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In the Image of God

The spiritual gut punch felt through the ages; this is how I view the fall of man and the impact it had and has on mankind’s humanity. As creatures that were made in the image of God through the breathing of God’s spirit into man, falling from our origin state was like Roy Jones Jr. slamming his power packed right hook to the body of Virgil Hill (Slumz, 1998). The fourth round knockout blow left Hill unable to continue on fighting in the manner and style that he was so used to; in essence the wind was knocked out of him. Without his breath, not only could Hill not continue fighting but he could not even continue to stand. All of his training, preparation and focus were immediately rendered useless. With no breath he was reduced to lying on the floor in the fetal position, as a newborn entering into the world again, yet this time not as a confident prize fighter but a weakened, helpless image of the man he just recently was. What a punch in the gut! This article will discuss the spiritual gut punch that mankind suffered at the hand of sin. With this shot came all of the practical ramifications that the pugilist suffered. It will examine the original creation of man in the image of God and how it relates to the nature of humanity. Additionally, this article will discuss the fallen nature of man due to sin and how God’s grace and faith play a pivotal role in the restoration of man to its original form.

So, God created man in His own image (Genesis 1:27a, NIV). This concept of the image of God has been considered through the ages by many great thinkers. Among these thoughts is that of Lactantius, who asserts that man’s creation in God’s image granted man a commonality with God through identity (McGrath, 2011, p. 349). In other words it is through the idea of being in God’s image that man can relate to God. Humans were created in a way that allowed for direct communication, communion and co-existence with their creator. The door was wide open for man to talk and listen to God, knowing what God’s will was for man and his place in the world as a creature having dominion over the rest of creation. There was no separation or strife in the relationship between God and man prior to the “tree incident,” which I will leave described that was since we have yet to get to that point. Man’s freedom to know God’s wishes are evident in the direct instruction given in the creation story (Genesis 1:28, NIV). This direct contact shows a relationship not veiled in burning bushes (Exodus 3) or writings on the wall (Daniel 5) but one of direct report. An attribute to being made in God’s image is the eternal nature of man’s spirit. Man was meant to dwell with God for eternity. This is most strongly implied in the cost of sin which brought about man’s fall. Sin caused not only a separation in the relationship with God but death, a death which God never designed for man. Paul asserts that the wages of sin is death (Romans 6:23, NIV), however, to understand the fall of man one must come to understand the concept of sin.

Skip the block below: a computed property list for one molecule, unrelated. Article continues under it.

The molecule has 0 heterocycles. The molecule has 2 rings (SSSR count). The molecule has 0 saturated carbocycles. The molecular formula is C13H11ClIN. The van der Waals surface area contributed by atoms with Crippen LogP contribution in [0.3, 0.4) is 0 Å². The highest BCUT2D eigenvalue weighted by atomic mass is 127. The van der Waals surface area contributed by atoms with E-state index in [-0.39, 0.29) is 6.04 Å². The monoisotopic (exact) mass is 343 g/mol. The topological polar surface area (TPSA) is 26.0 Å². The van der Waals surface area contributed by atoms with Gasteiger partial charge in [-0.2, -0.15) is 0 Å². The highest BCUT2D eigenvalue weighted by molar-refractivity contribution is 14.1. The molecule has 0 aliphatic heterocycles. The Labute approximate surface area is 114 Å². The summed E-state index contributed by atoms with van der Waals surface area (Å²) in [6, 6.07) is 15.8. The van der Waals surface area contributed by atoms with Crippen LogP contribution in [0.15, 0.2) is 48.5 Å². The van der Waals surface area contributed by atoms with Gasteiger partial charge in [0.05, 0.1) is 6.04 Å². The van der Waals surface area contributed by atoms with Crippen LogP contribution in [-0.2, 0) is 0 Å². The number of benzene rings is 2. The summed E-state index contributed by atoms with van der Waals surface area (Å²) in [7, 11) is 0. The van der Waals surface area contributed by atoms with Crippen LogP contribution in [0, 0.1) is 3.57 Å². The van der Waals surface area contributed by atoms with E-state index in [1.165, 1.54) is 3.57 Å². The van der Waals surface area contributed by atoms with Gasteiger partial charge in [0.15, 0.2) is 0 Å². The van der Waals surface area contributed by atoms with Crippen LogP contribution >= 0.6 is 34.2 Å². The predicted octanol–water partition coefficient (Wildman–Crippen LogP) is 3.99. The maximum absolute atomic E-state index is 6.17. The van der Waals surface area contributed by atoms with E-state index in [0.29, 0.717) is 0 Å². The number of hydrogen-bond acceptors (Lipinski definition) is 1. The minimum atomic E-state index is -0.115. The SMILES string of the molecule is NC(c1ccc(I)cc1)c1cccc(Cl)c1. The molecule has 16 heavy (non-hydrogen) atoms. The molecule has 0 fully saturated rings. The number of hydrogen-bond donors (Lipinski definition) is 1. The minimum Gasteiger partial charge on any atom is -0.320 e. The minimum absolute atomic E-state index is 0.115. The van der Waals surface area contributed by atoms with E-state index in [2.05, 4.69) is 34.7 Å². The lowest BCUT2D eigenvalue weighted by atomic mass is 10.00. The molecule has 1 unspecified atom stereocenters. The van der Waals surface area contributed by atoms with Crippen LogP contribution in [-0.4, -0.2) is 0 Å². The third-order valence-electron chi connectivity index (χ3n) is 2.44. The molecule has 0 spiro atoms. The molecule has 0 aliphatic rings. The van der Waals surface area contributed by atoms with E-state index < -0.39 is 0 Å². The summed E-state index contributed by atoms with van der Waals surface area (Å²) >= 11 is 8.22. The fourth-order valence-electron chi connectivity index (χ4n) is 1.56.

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Sin as expressed during the Pelagian Controversy of the early fifth century (McGrath, 2011, p. 351) in three parts. Augustine’s concept of the tri-fold nature of sin is first as a disease. Sin is like an untreatable disease that man contracted at the fall of Adam. The illness as Augustine refers to it is a sickness that is passed down from generation to generation and is inescapable and incurable (McGrath, 2011, p.352). However it is vital to understand that the fall suffered by man in the garden left mankind in the state of sin. Mankind’s fall, to close up any gaps, came about when he and Eve disobeyed God’s command to not eat of the tree in the middle of the garden (Genesis 3:3, NIV). God warns that eating from the tree would bring death and upon ingesting the fruit Adam found the threat to have merit. The condition of sin brought a spiritual death to man. Sin caused a rift in the relationship between God and man. The communion was broken; the spiritual death severed man’s connect with the image of God. Man was no longer eternal, but would taste death due to sin. The second Augustinian concept of sin was that of power. Sin, in this thought, holds man captive, unable to break the bonds of its restraints. The third concept offered is that of judicial concern. Man was found guilty of sin and was sentenced generationally to suffer its affect. Helpless to defend against the disease, power and guilty stain of sin, man required grace.